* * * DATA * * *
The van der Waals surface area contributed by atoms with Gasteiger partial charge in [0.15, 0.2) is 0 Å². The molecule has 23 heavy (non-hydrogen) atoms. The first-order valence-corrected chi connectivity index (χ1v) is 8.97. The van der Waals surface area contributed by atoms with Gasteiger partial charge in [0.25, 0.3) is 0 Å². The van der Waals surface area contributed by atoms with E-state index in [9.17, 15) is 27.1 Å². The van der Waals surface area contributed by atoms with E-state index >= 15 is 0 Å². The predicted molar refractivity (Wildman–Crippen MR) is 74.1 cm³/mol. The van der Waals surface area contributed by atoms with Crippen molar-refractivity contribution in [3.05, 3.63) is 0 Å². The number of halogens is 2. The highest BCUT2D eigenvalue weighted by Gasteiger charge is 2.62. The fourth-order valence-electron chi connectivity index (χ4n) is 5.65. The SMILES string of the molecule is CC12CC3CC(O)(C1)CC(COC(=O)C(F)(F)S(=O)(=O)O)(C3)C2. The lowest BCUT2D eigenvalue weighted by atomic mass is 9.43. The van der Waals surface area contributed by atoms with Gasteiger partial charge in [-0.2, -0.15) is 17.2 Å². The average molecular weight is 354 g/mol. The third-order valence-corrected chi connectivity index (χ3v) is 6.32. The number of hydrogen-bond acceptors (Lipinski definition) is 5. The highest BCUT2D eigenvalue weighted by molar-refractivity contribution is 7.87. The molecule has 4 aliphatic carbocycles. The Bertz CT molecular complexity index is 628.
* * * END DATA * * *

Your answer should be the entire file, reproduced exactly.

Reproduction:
The van der Waals surface area contributed by atoms with Gasteiger partial charge in [0.15, 0.2) is 0 Å². The molecule has 23 heavy (non-hydrogen) atoms. The first-order valence-corrected chi connectivity index (χ1v) is 8.97. The van der Waals surface area contributed by atoms with Gasteiger partial charge in [0.25, 0.3) is 0 Å². The van der Waals surface area contributed by atoms with E-state index in [9.17, 15) is 27.1 Å². The van der Waals surface area contributed by atoms with E-state index >= 15 is 0 Å². The predicted molar refractivity (Wildman–Crippen MR) is 74.1 cm³/mol. The van der Waals surface area contributed by atoms with Crippen molar-refractivity contribution in [3.05, 3.63) is 0 Å². The number of halogens is 2. The highest BCUT2D eigenvalue weighted by Gasteiger charge is 2.62. The fourth-order valence-electron chi connectivity index (χ4n) is 5.65. The SMILES string of the molecule is CC12CC3CC(O)(C1)CC(COC(=O)C(F)(F)S(=O)(=O)O)(C3)C2. The lowest BCUT2D eigenvalue weighted by atomic mass is 9.43. The van der Waals surface area contributed by atoms with Gasteiger partial charge in [-0.2, -0.15) is 17.2 Å². The average molecular weight is 354 g/mol. The third-order valence-corrected chi connectivity index (χ3v) is 6.32. The number of hydrogen-bond acceptors (Lipinski definition) is 5. The highest BCUT2D eigenvalue weighted by molar-refractivity contribution is 7.87. The molecule has 4 aliphatic carbocycles. The Bertz CT molecular complexity index is 628.